Just Add These NEW SUPERGRAINS (Set 1)
Whole grains support a balanced, healthy diet1. Traditional whole grains that consumers have typically bought include whole wheat bread, brown rice and oatmeal. However, there are several new whole grains called ‘supergrains’ that are making their way to local grocery stores. These include amaranth and buckwheat, and the newest stars: freekeh and teff. This article explores the latter supergrains and explains their nutritional value, health benefits and how to prepare them for you and your family.
A ‘grain’ contains 3 parts: germ, bran and endosperm. Whole grains contain all 3 parts of the grain. This is in contrast to ‘refined grains’ that only contain the endosperm (only 1 of 3 parts of the whole grain). Typical refined grains that we find at the grocery store or bakery include white flour and white rice just to name a couple. The reason why new supergrains and whole grains are better than refined grains is that the bran and germ contain not only a denser food but also a much higher nutrient profile for better nutritional value. Refined grains have no germ or bran and therefore, the product loses much of the essential vitamins, minerals and fiber which make supergrains and whole grains far superior.
Here are the new supergrains that you should check out. Just Add these new supergrains into your diet to reap the benefits of the incredible nutrients and flavour that they bring to the table.
Just Add Freekeh Supergrains!
What is Freekeh Supergrains?
This valuable supergrain is native of the Middle East (think Lebanon, Jordan, Egypt and Syria) and it is the ‘newest-oldest’ superfood in the world as described by some dieticians. Freekeh is actually the name of the process in which young, soft, under ripe and green wheat is harvested and then roasted and dried before processing into a supergrain. Because there is high moisture content when the wheat is harvested, the seeds don’t burn through the roasting process. Freekeh is not the name of the grain, as it is derived from wheat itself. However, by harvesting wheat early through freekeh, the highest nutritional content can be preserved for consumption.
Why You Should Add Freekeh Supergrains to your Grocery List
There are so many freekeh health benefits that we won’t be able to talk about all of them in this blog article. However, in general, freekey has a low glycemic index (for slowly releasing sustained energy) as well as high fiber content (up to 4x the amount found in brown rice). As well, freekeh is known to act as a prebiotic to help maintain a good level of healthy bacteria in your digestive tract (important for both immune function as well as bowel health.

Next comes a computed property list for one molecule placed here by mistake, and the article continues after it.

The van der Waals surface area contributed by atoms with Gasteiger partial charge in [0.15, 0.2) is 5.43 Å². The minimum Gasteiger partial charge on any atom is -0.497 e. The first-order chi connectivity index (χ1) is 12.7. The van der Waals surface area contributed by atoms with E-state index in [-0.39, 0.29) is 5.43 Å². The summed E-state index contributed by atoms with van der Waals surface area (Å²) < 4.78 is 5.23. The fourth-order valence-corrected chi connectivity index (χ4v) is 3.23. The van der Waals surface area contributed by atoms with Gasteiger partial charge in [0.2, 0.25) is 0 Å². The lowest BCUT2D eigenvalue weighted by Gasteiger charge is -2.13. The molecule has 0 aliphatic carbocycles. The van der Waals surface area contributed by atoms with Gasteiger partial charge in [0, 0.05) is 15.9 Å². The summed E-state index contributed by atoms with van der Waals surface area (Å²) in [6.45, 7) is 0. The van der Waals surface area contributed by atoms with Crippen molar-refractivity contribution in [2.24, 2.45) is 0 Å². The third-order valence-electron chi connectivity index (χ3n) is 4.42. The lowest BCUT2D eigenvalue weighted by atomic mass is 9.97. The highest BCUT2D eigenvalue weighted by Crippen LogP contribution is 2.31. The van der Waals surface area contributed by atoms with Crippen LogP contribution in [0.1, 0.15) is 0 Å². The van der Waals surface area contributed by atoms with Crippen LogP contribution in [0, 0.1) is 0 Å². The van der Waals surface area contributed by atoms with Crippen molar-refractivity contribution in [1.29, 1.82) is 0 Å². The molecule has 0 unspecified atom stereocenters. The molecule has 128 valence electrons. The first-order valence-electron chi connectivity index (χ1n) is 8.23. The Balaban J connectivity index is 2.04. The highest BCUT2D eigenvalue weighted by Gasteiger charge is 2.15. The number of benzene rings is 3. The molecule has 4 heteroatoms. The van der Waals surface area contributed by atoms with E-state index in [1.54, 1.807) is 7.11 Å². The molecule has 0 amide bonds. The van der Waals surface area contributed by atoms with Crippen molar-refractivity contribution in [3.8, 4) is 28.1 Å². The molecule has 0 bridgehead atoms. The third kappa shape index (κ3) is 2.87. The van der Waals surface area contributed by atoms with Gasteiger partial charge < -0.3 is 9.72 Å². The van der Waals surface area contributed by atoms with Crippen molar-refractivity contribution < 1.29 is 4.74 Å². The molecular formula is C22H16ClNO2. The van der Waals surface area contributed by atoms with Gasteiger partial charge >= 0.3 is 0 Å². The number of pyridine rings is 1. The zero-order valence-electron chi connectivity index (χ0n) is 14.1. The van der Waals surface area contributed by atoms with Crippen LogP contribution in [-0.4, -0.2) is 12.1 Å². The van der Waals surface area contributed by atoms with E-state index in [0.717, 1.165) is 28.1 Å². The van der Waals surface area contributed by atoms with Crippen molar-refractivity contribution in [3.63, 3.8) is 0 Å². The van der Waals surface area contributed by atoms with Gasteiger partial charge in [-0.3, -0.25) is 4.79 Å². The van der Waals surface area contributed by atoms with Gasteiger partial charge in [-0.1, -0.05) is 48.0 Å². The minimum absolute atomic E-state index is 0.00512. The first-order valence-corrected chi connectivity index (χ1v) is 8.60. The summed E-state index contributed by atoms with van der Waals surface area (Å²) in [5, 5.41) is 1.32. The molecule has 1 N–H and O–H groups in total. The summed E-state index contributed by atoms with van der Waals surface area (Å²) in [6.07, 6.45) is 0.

In addition, the freekeh supergrain features high levels of calcium, iron and zinc and is very low in fat. As well, freekeh supergrain is a very good source of plant based protein and is also rich in both lutein and zeaxanthin which are phytonutrient carotenoids that support vision and eye health.
When you compare quinoa versus freekeh, the latter supergrain actually yields a slightly higher content of protein and calories per serving. However, freekeh contains 2x the amount of fiber when compared with quinoa.
Freekeh Supergrains Nutrition Info
(3/4 cup cooked)
How To Eat Freekeh Supergrains
Just cook the freekeh and add to your pasta or salad dish. You can easily use freekeh in place of quinoa or rice and you can certainly add it to a soup. PLEASE NOTE, however, freekeh is NOT gluten-free!
Just Add Teff Supergrains!
What is Teff Supergrains?
First of all, the teff supergrain is absolutely GLUTEN-FREE (unlike freekeh)! Secondly, the teff supergrain comes from Ethopia and Eritrea in Africa. It’s a lovegrass grain of the genus Eragrostis and is thrives especially on harsh weather conditions regardless of moisture, sunlight and humidity. Because of its unique ability to survive in various climates, the teff supergrain is now harvested worldwide! It’s also one of the smallest grains in the world and it’s been consumed for over 4,000 years!
Why You Should Add Teff Supergrains to your Grocery List
The first thing to note is that Teff is not a refined grain… it’s way too small to be processed in any way, which is great. Therefore, teff is a whole grain, or what we call a supergrain because of its many health benefits and nutritional profile. One of the unique properties of the teff supergrain is the resistant starch content which is a type of dietary fiber that maintains blood sugar levels, benefits the colon and supports weight management. In addition, teff is very high in iron, calcium, protein, fiber and B vitamins.
The Teff whole grain can be found in nearly all health food stores and some local grocers. It can be stored in a cool, dark place like all other grains or even in the fridge or freezer.
Teff Supergrains Nutrition Info
How To Eat Teff Supergrains
If you’ve been to an Ethiopian restaurant, you’ve probably ordered injera, a pancake-like tortilla made primarily from the Teff whole grain. You can easily use Teff in place of white flour or other grains to make crepes and pancakes yourself too. You can add it to salads and soups, cookies and soups.
1 O’Neil C., et al. (2010). Whole-grain consumption is associated with diet quality and nutrient intake in adults: The National Health and Nutrition Examination Survey, 1999-2004. Journal of the American Dietetic Association. 110:1461